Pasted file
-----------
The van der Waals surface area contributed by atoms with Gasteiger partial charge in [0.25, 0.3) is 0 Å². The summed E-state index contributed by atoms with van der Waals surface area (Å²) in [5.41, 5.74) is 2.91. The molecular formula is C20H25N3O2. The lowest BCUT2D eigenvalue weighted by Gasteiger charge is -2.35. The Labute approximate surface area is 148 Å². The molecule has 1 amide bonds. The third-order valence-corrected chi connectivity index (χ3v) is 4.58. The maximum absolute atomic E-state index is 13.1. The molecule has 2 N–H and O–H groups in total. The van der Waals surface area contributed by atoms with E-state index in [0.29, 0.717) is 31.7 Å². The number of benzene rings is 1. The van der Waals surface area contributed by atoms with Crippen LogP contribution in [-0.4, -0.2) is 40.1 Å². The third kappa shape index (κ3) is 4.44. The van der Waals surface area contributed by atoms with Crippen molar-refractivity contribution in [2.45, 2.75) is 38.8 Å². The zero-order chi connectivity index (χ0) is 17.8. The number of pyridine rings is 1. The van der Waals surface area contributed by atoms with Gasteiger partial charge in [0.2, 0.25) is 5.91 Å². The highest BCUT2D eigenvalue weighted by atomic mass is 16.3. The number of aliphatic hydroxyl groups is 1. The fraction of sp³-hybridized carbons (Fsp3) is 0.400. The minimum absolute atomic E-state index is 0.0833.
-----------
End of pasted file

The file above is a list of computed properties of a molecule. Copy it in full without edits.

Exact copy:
The van der Waals surface area contributed by atoms with Gasteiger partial charge in [0.25, 0.3) is 0 Å². The summed E-state index contributed by atoms with van der Waals surface area (Å²) in [5.41, 5.74) is 2.91. The molecular formula is C20H25N3O2. The lowest BCUT2D eigenvalue weighted by Gasteiger charge is -2.35. The Labute approximate surface area is 148 Å². The molecule has 1 amide bonds. The third-order valence-corrected chi connectivity index (χ3v) is 4.58. The maximum absolute atomic E-state index is 13.1. The molecule has 2 N–H and O–H groups in total. The van der Waals surface area contributed by atoms with E-state index in [0.29, 0.717) is 31.7 Å². The number of benzene rings is 1. The van der Waals surface area contributed by atoms with Crippen LogP contribution in [-0.4, -0.2) is 40.1 Å². The third kappa shape index (κ3) is 4.44. The van der Waals surface area contributed by atoms with Crippen molar-refractivity contribution in [2.45, 2.75) is 38.8 Å². The zero-order chi connectivity index (χ0) is 17.8. The number of pyridine rings is 1. The van der Waals surface area contributed by atoms with Gasteiger partial charge in [0.2, 0.25) is 5.91 Å². The highest BCUT2D eigenvalue weighted by atomic mass is 16.3. The number of aliphatic hydroxyl groups is 1. The fraction of sp³-hybridized carbons (Fsp3) is 0.400. The minimum absolute atomic E-state index is 0.0833.